President Ferdinand Marcos reiterated today that he will reinstate armed forces chief of staff Gen. Fabian Ver if he is acquitted in a murder trial, but he also promised a top-to-bottom reorganization of the country's military.
Marcos made the promise during a campaign appearance in this central Philippines city, considered an opposition stronghold.
The president called the election in the face of criticism of his administration at home and abroad for its handling of a Communist insurgency, reported abuses of human rights and an economic crisis.
He told reporters today that he is willing to postpone the election from Jan. 17 to Feb. 7, in a concession to the opposition, which had requested a longer campaign.
Marcos also announced in his campaign speech that the International Monetary Fund has agreed to release the delayed third installment of a $615 million loan. The official Philippine News Agency said the third installment was $110 million.
In Washington, an IMF spokesman said agreement had been reached by a working group and was awaiting approval by top fund officials.
Ver, now on leave, is expected to become an issue in the campaign. He recently was tried for covering up a military plot to kill opposition leader Benigno Aquino, and is expected to be acquitted when the court announces its verdict Wednesday.
The position of the acting chief of staff, Lt. Gen. Fidel Ramos, and the duration of Ver's return will be decided by senior officers, Marcos said. He gave no details of the promised reorganization.
Marcos stressed that the changes will extend from the general staff down to the lower ranks.
The United States, the Philippines' principal ally, has made it clear that it opposes Ver's return even if he is acquitted. But Marcos has said that he is committed to the reinstatement, although he made no public mention of how long he will keep Ver on the job.
Defense Minister Juan Ponce Enrile warned in Manila of the political repercusssions for the election if Ver returns to the military, saying many Filipinos consider Ver guilty.
Addressing a luncheon for businessmen, Enrile said: "Realistically speaking, if he is returned to the service, whether there is an election or not, you can, I think, anticipate some adverse reactions from some sectors of our body politic."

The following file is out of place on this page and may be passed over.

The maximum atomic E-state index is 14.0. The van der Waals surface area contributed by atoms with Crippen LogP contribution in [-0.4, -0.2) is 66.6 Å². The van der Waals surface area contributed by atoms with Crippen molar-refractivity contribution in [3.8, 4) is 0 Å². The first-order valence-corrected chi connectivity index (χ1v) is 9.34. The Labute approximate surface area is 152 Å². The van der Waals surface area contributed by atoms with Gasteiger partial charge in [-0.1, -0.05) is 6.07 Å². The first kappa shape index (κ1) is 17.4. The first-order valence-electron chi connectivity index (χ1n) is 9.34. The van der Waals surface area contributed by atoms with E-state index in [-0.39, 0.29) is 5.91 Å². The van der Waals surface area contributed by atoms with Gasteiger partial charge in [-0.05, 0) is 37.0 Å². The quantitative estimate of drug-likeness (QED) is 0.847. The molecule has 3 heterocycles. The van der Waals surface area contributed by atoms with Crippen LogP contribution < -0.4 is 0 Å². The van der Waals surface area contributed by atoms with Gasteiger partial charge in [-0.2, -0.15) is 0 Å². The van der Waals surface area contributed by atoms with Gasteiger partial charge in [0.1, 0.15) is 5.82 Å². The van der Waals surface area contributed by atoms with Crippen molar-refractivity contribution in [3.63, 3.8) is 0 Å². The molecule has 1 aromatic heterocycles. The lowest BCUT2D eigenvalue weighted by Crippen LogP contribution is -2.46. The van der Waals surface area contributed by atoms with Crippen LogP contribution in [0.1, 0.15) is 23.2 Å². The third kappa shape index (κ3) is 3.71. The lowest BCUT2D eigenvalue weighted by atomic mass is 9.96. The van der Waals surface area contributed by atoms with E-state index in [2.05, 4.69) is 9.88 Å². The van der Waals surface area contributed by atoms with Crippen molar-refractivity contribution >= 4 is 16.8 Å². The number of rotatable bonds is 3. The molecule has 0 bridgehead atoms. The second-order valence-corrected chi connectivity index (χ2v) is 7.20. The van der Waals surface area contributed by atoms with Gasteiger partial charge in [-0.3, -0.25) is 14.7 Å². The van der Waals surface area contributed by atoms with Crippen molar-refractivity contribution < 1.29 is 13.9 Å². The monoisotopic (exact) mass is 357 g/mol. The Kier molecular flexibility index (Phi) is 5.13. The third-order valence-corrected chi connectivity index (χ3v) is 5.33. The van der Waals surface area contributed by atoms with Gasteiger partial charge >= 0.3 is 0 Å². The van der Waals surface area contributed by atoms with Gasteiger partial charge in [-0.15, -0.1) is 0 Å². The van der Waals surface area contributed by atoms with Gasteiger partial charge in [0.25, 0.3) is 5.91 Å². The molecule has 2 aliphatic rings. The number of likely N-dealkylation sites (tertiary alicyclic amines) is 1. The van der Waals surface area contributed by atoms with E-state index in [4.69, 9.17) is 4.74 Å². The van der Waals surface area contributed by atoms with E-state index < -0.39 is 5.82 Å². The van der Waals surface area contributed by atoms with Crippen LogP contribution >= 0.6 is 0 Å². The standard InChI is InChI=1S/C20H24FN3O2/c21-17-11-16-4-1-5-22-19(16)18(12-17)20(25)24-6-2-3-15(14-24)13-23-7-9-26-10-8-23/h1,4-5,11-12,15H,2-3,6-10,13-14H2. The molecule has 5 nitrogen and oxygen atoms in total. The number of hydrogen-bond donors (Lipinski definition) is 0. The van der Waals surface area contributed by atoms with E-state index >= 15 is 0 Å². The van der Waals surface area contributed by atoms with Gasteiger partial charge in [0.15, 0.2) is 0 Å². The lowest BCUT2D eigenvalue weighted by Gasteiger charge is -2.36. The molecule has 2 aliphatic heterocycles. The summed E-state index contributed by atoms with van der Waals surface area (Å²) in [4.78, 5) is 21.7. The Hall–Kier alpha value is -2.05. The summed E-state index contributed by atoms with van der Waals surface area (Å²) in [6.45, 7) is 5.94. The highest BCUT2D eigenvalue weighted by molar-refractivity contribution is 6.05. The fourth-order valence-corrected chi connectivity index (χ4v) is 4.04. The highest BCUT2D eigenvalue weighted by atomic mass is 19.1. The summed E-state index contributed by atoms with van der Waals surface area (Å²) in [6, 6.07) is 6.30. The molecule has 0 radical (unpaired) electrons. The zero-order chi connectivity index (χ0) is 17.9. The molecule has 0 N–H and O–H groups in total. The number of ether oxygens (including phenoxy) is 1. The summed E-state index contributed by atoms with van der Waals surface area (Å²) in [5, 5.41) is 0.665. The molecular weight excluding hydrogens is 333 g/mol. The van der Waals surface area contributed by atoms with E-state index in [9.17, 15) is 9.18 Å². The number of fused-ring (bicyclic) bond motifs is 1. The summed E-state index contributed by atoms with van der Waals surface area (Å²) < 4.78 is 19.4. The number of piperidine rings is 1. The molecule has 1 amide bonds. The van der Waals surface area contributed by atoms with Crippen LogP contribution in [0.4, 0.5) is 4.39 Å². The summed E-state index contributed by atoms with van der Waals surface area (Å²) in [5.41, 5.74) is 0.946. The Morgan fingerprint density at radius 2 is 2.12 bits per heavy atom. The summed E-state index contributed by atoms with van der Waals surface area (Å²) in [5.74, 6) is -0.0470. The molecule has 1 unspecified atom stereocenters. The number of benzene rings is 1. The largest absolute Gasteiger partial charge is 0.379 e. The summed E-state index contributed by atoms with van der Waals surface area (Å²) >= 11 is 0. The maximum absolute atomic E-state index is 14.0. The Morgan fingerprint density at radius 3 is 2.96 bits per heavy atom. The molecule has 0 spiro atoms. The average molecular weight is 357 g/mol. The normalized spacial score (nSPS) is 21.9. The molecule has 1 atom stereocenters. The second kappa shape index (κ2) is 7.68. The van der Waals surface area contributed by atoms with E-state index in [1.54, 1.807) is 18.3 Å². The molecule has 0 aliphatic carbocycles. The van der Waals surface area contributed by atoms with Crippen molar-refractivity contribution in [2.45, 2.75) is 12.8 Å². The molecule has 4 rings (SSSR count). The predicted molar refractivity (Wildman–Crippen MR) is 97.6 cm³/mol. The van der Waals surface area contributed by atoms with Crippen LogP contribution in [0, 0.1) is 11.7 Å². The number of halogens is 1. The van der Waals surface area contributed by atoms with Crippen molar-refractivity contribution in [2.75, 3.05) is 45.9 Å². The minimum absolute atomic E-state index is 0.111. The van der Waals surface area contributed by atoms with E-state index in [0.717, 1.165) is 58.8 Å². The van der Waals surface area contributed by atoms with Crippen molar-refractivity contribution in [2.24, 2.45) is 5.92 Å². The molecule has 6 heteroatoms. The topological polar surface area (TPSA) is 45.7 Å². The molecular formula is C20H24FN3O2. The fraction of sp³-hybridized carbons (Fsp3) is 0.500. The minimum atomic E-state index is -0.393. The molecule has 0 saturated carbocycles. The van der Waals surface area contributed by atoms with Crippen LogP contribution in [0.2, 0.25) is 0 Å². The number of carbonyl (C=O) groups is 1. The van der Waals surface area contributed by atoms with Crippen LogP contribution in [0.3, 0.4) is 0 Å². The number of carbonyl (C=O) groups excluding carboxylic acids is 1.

Meanwhile, the Philippines' leading churchman, Cardinal Jaime Sin, asked all contending political parties, the commission on elections and the armed forces to ensure free and orderly elections.
Speaking at a meeting of church, military and political leaders, Sin said the vote comes at a time of political crisis, economic distress and escalating violence.
He said it is essential that the elections commission, which has been accused of partiality to the Marcos government, be seen as credible.
Marcos, when asked if he will retire the more than 30 generals whose terms had been extended, to give way to younger officers, said the reorganization will depend on the needs of the Philippines' counterinsurgency campaign.
"We will decide and determine what is needed for the country's anti-insurgency," he said. "We will seek advice of all concerned."
He said he was in favor of promoting younger officers, but stressed that some generals of retirement age are needed in some key areas in which no replacements could be found.
The United States has been critical of both the lack of military reforms and Marcos' handling of the insurgency waged by the Communist New People's Army, which is estimated by the Pentagon to have 16,500 armed regulars.
The Reagan administration has said the spread of the insurgency threatens the two U.S. military bases in the Philippines.
Marcos denied that he felt any pressure from the strong statements from Washington officials during the past few weeks asking for reforms in his government.
He told a Cebu businessmen's convention earlier, however, that one of the reasons he was calling the election was because of "a systematic effort at home and abroad to downgrade" his government.
Thousands of flag-waving schoolchildren lined the streets to cheer Marcos here.
He was accompanied by his wife, Imelda, whom he has often called his "secret weapon" in election campaigns.
She demonstrated her campaign skill, singing local songs to 2,000 persons gathered in a stadium.